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Should the US Census Count Illegal Immigrants?

Matters of Money and Representation

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Should the US Census Count Illegal Immigrants?
Mark Wilson/Getty Images
Updated March 25, 2010
Illegal immigrants - over 12 million of them -- living and often working in the United States, and they are counted in the decennial U.S. census. Should they be?

Who the Census Counts Now and Why
As currently required by law, the U.S. Census Bureau attempts to count all persons in the U.S. living in residential structures, including prisons, dormitories and similar "group quarters" in the official decennial census. Persons counted in the census include citizens, legal immigrants, non-citizen long-term visitors and illegal (or undocumented) immigrants.

Why the Census Should Count Illegal Aliens
A Matter of Money
Not counting illegal aliens costs cities and states federal money, resulting in a reduction of services to all residents. The census count is used by Congress in deciding how to distribute more than $400 billion annually to state, local and tribal governments. The formula is simple: the greater the population your state or city reports, the more federal money it might get.

Cities provide the same level of services like police, fire and emergency medical treatment to illegal immigrants as they do to U.S. citizens. In some states, like California, illegal immigrants attend public schools. In 2004, the Federation for American Immigration Reform estimated the cost to California cities for education, health care and incarceration of illegal immigrants at $10.5 billion per year.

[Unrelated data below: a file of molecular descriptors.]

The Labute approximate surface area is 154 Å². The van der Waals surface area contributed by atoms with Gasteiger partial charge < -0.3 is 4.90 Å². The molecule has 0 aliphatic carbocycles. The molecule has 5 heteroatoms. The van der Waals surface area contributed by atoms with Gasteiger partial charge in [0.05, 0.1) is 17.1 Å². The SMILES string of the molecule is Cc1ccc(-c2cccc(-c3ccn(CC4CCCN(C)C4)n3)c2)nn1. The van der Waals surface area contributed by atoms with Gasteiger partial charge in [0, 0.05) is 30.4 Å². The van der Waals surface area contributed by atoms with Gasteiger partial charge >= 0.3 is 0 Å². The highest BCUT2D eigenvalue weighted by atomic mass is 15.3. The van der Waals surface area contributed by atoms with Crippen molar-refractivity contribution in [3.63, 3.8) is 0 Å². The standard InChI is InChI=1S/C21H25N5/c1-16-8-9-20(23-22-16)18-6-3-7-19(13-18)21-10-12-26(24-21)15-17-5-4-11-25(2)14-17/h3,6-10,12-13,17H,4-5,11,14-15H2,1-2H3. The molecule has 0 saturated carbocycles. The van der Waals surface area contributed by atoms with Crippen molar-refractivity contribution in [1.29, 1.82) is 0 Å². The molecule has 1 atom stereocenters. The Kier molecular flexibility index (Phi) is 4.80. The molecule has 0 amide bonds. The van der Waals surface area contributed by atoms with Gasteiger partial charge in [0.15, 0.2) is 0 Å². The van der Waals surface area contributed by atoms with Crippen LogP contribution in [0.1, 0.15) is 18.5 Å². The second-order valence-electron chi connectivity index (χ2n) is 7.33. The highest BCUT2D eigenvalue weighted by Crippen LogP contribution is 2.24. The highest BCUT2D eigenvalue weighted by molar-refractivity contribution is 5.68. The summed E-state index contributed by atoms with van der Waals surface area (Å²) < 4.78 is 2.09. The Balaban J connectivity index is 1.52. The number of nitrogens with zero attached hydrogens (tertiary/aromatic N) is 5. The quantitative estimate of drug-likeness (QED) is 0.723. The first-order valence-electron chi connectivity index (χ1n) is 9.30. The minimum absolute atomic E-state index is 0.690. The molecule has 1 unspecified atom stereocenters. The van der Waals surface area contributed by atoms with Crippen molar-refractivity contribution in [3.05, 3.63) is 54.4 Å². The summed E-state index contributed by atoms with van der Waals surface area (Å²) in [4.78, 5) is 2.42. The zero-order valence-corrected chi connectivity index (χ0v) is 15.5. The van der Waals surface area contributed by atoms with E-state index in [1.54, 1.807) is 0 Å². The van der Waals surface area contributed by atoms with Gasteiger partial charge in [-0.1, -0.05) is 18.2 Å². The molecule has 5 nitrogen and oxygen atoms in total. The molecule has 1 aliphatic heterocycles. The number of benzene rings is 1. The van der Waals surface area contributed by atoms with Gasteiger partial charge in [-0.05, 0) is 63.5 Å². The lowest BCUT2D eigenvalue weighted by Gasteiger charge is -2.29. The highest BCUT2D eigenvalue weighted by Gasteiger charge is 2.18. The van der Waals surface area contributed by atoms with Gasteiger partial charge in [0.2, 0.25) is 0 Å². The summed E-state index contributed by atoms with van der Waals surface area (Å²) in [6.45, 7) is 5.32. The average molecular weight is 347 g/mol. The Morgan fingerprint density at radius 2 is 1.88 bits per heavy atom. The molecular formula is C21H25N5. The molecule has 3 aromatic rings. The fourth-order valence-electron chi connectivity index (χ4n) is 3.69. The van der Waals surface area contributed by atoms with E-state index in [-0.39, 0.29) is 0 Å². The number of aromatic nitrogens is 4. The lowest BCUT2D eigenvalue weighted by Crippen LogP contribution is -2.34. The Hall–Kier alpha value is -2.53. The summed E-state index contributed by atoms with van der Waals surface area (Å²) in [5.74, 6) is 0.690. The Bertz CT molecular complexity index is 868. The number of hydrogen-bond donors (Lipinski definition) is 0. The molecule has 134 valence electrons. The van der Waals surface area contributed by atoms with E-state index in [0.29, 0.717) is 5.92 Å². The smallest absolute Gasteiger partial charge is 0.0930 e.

According to a PricewaterhouseCoopers study released by the U.S. Census Monitoring Board, a total of 122,980 people went uncounted in Georgia during the 2000 census. As a result, the state will lose out on some $208.8 million in federal funding through 2012, a loss of about $1,697 per uncounted person.
Why the Census Should NOT Count Illegal Aliens
A Matter of Equal Representation and Politics
Counting illegal immigrants in the census undermines the fundamental principal of American representative democracy that every voter has an equal voice. Through the census-based process of apportionment, states with large numbers of illegal aliens will unconstitutionally gain members in the U.S. House of Representatives thus robbing the citizen-voters in other states of their rightful representation.

In addition, an inflated population count resulting from the inclusion of illegal immigrants would increase the number of votes some states get in the electoral college system, the actual process of electing the President of the United States.

In short, including illegal immigrants in the census count will unjustly bestow additional political power in states where lax enforcement of immigration laws attract large populations of illegal aliens, such as California, Texas and other states in which Democrats seek to gain greater influence over national politics.

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